Visit EC&M's Web site to see the answer.

    Repairs with Bellevilles
    In our previous issue, we ended this section with the question, "For feeder bus 06E, which Belleville washers do we use?"

    The most common bolted connection consists of a bolt, spring-type lockwasher, and nut. This method concentrates the clamping power on one point of the connection hardware. The uneven clamping, normally not a problem, is a problem for current-conducting bus bar.

    The solution is the Belleville washer, which spreads clamping force along a continuous arc for more even pressure at the joint. However, this solution is good only if the washer is used correctly, which it's often not.

    To read more on this story, visit EC&M's Web site.

    How safe are you?
    Ferraz Shawmut makes it easy to test your knowledge of electrical protection with its innovative Protection Intelligence Quotient (PIQ) Quiz. Visit, take the quiz, and enter to win a $100 gift card. Three winners are selected every month. Turn to Ferraz Shawmut for the products and knowledge to be a real protection pro!

    NEC in the Facility
    The actual connection of surge arresters can be confusing. You have to read Art. 280, Part II, carefully to get this right.

    In the NEC and other standards, the word "grounding" is often misused to mean "bonding." That isn't the case in Art. 280. It really does mean grounding (per Art. 100, "grounding" is an earth connection).

    Your decision on where you locate surge arresters has to account for your intended wiring scheme, keeping in mind that you want the grounding conductor(s) to be as short as is practical [280.12]. You can locate surge arresters indoors or outdoors, but either way you have to make them inaccessible to unauthorized personnel [280.11] (unless you get surge arresters listed for installation in accessible locations and comply with the installation instructions for those).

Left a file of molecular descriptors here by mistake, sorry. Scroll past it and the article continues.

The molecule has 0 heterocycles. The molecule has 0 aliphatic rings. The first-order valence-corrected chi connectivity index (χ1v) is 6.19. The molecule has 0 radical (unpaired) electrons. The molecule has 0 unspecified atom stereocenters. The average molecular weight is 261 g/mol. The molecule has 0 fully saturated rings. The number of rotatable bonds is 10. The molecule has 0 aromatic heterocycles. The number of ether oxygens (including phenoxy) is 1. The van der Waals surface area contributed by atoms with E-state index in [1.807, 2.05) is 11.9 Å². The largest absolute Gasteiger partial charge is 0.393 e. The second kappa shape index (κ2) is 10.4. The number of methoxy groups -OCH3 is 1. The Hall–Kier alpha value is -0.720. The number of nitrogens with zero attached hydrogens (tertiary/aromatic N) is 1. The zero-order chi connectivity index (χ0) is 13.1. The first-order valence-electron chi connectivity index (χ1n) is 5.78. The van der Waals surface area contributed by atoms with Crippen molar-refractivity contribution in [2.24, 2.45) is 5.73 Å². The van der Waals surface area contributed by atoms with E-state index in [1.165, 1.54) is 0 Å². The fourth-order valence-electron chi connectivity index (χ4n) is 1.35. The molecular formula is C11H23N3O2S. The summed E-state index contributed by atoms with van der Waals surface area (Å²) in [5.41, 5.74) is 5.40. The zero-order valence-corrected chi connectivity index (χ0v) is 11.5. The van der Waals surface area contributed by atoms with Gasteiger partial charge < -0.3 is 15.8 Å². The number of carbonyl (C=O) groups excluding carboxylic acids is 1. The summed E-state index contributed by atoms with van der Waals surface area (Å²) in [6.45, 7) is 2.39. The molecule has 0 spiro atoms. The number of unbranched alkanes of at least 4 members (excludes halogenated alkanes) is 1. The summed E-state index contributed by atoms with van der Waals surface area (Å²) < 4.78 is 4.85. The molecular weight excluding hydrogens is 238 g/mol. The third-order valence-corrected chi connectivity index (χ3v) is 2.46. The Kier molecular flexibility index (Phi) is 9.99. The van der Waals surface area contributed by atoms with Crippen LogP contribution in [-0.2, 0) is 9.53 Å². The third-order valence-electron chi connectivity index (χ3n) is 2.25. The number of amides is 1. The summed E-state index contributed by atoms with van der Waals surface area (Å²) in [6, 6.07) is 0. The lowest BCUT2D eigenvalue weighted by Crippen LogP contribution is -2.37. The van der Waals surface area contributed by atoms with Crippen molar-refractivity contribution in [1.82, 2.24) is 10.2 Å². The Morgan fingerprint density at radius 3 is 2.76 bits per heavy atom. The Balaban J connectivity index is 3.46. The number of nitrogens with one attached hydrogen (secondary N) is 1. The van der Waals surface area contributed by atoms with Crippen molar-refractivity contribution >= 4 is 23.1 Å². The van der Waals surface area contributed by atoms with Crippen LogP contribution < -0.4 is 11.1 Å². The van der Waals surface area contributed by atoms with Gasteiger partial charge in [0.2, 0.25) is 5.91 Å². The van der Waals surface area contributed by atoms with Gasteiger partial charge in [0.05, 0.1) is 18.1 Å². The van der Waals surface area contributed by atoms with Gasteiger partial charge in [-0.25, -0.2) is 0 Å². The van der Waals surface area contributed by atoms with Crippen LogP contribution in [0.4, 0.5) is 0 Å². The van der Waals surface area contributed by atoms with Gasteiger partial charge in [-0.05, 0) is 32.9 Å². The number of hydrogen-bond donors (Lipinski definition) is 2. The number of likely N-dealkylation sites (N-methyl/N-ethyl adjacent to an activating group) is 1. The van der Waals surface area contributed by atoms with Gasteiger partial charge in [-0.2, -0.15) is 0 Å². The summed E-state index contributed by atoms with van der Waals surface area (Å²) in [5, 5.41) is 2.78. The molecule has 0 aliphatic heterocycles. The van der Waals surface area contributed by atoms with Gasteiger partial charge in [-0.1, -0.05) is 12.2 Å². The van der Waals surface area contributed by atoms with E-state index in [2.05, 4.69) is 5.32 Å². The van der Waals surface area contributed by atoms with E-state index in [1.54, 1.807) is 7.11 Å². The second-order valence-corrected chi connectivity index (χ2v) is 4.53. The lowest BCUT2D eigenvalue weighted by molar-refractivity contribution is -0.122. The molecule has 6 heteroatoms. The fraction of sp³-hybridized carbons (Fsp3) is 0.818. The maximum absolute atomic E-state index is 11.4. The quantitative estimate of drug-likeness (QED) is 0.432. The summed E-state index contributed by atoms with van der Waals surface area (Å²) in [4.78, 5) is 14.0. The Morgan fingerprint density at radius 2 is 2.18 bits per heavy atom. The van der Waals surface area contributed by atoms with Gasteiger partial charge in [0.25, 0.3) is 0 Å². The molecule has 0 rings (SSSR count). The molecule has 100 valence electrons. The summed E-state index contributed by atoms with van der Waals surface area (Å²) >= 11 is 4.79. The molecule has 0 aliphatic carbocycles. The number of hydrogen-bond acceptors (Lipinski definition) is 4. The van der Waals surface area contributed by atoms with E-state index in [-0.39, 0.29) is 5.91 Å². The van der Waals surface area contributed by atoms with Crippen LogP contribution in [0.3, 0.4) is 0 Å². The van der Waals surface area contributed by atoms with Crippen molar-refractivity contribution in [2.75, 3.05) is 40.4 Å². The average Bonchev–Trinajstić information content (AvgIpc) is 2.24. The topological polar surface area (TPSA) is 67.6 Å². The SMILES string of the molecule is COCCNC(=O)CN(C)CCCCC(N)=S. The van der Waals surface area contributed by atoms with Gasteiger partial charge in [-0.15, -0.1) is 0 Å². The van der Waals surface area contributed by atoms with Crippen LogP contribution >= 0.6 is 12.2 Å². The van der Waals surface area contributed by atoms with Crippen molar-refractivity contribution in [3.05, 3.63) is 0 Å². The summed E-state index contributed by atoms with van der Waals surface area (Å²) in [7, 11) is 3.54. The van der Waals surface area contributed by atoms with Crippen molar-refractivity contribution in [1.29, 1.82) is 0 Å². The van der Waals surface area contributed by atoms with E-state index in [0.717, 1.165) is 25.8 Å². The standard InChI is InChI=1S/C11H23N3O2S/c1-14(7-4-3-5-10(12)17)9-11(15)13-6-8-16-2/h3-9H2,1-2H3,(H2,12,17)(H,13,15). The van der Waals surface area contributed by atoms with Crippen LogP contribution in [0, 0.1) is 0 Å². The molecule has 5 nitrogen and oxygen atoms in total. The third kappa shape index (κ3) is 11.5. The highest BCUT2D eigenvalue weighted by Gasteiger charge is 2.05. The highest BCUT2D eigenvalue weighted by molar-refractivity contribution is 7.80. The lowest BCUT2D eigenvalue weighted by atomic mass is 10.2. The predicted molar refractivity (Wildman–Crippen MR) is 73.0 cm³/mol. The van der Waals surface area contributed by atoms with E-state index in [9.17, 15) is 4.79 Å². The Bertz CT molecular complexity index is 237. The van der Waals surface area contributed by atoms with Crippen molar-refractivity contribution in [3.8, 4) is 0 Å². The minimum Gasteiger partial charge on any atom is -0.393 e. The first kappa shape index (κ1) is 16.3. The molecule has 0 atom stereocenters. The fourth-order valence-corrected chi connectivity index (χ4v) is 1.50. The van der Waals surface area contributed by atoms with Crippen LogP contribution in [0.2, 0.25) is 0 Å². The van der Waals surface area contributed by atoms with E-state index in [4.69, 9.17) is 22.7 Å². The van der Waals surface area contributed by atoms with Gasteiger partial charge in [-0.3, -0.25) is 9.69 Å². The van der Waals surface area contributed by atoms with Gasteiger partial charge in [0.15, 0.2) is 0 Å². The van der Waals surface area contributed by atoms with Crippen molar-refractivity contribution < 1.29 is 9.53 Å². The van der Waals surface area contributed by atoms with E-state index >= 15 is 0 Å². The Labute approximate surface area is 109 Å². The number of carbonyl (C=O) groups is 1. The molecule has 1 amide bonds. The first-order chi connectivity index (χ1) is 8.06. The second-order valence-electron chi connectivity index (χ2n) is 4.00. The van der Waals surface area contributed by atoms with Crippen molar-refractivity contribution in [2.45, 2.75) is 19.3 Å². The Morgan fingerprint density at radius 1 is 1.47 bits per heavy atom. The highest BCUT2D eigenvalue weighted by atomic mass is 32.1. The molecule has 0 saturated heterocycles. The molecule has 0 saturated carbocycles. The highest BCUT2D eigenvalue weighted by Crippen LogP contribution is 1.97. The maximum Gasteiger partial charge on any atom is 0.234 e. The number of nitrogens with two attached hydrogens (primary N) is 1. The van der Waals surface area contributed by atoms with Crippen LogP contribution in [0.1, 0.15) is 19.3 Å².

The grounding connection is crucial. Remember: The grounding conductor of a surge protector is not the same thing as an equipment "grounding" (bonding) conductor (EGC). With an EGC, you are eliminating differences of potential. Connecting an EGC to ground doesn't do anything but waste wire. However, with the surge protector, you are actually intending to establish a path to earth. Toward that end, 280.4 provides seven variations of such a path.

    With spring comes warmer weather. At most facilities, that means doing "post-winter" preventive maintenance (PM) work. Much of this PM work will involve the use of ladders. For example, inspecting or relamping outdoor security lights, testing entryway sensors, checking roof-mounted HVAC units, and manually adjusting various overhead equipment are all typical "post-winter" activities.

    Ladders may be permanently attached (common for roof access) or portable. If portable, they will likely be extension ladders or stepladders. Each type has its inherent dangers, but some general rules apply to all. For example:

    • Don't carry items up a ladder; use both hands for climbing the ladder.
    • Use a rope and bucket or similar means to raise and lower tools.
    • Only one person on a ladder at a time.